The Sabbath Day

God has set aside the seventh day of each week for us to rest; He calls it the Sabbath, tells us to remember it and not do any work on it. (Ex 20:8-10) To walk with God here we must get the day right: He was very specific about the seventh day. So, which day is that?

The Jews, to whom God originally gave the commandments, have been keeping Sabbath on Saturday since before the time of Christ. Christ and the Apostles, who were also Jewish, kept Sabbath the same way; they’ve never been confused about it. If they had it wrong, Christ wouldn’t have agreed with them on it; but He did. (Jn 7:23)

And if we accept Sunday as the first day of the week, the day Christ rose from the dead, then the day before Sunday, Saturday, must be the seventh day. If Saturday isn’t Sabbath, then Jesus didn’t rise from the dead on Sunday.

Since scripture never mentions God changing the Sabbath, why do so many think it’s Sunday? A quick study reveals long-winded arguments based on two irrelevant facts. On Sunday: [1] Christ rose from the dead (Mk 16:9), and [2] the early Christians often met together. (Ac 20:7) It doesn’t take a Ph.D in theology to see this doesn’t imply any change in the Sabbath.

People believe in a Sunday Sabbath because that’s what they’re taught; it’s what the Church has claimed for as long as anyone can remember. It’s in her catechisms and liturgies, woven into the fabric of Christianity for nearly two millennia. We might presume the early Church fathers had a good reason for teaching this. Not so.

This started way back in the 1st century with the Fiscus Judaicus: anyone acting like a Jew had to pay a hefty annual Roman tax. It wasn’t long before the early Church began distancing herself from anything and everything that looked Jewish: the Sabbath and biblical feasts, eating clean, circumcision, it all had to go … or pay the tax. Eventually, she rejected her foundation in Torah and invented an entirely new religion.

Persecution: that’s how the Church lost Sabbath. Now, I can’t say I’d have done any better back then, but from the safety of religious liberty, it’s clear we took a wrong turn. The good news is that now, after all this time, we get to re-discover Sabbath, and what a treasure it is!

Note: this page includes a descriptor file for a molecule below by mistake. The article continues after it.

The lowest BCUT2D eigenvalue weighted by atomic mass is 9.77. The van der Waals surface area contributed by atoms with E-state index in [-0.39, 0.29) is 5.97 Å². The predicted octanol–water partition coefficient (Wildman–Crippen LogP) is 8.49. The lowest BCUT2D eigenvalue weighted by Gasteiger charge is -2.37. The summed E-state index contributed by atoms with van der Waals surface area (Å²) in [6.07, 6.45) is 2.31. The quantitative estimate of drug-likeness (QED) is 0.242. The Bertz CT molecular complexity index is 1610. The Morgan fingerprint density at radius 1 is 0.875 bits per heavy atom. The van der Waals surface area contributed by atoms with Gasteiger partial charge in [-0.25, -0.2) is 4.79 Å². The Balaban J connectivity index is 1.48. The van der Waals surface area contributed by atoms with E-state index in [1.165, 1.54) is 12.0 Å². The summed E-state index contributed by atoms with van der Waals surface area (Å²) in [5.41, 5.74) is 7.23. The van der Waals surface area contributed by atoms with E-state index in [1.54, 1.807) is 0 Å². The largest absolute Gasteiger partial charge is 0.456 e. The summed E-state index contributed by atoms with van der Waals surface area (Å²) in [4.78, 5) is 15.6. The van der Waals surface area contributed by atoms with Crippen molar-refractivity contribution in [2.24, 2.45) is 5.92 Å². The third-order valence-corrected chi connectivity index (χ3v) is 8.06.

Yet some might argue that this isn’t so important, which day we actually rest, that as long as we rest one day a week we’re keeping the spirit of the command, but God doesn’t say this. Thinking Christ isn’t at all concerned about this is to invent another Jesus; Christ was clear about His concern that we keep all of God’s commands. (Mt 5:19)

The sabbath day, the Lord’s Day, is Saturday, not Sunday. Deliberately and stubbornly picking a different day really is to disobey the command entirely. If you and I don’t have the right to change the day (and we don’t), then who does? Nobody. Whoever did this initially was wrong, and those who follow this longstanding tradition are also wrong. Once we know better, yet persist in breaking Sabbath, we’re in rebellion. It’s so simple; there really isn’t any excuse: every mouth will be stopped. (Ro 3:19)

God made Sabbath for us (Mk 2:27), and it’s a blessing to be able to keep it. God Himself rested on the first one (Ge 2:2), reminding us of His creative power (Ex 20:11), and I’ve no reason to think He isn’t still keeping it, rhythmically inviting us to rest with Him and in Him every Shabbat, reminding us of the gospel, that He’s our eternal rest(He 4:10)

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3 thoughts on “The Sabbath Day”

  1. A common struggle we have with Sabbath is what God means by work. He doesn’t rigorously define it, but in His wisdom He gives us some examples.

    The first formal example we have in this context is a man gathering sticks in the wilderness (Nu 15:32), one of the few tasks required of Israelites during this period since manna was provided daily for them; all they needed to do was gather it. Prior to this, in Nu 11, they were explicitly told not to gather manna on Sabbath. In this context, work is being defined by example as the routine tasks which must be done in caring for yourself and others which cannot be reasonably omitted to enable a day of rest (e.g. breathing, eating and drinking, talking, moving about, getting dressed and making yourself presentable, etc.)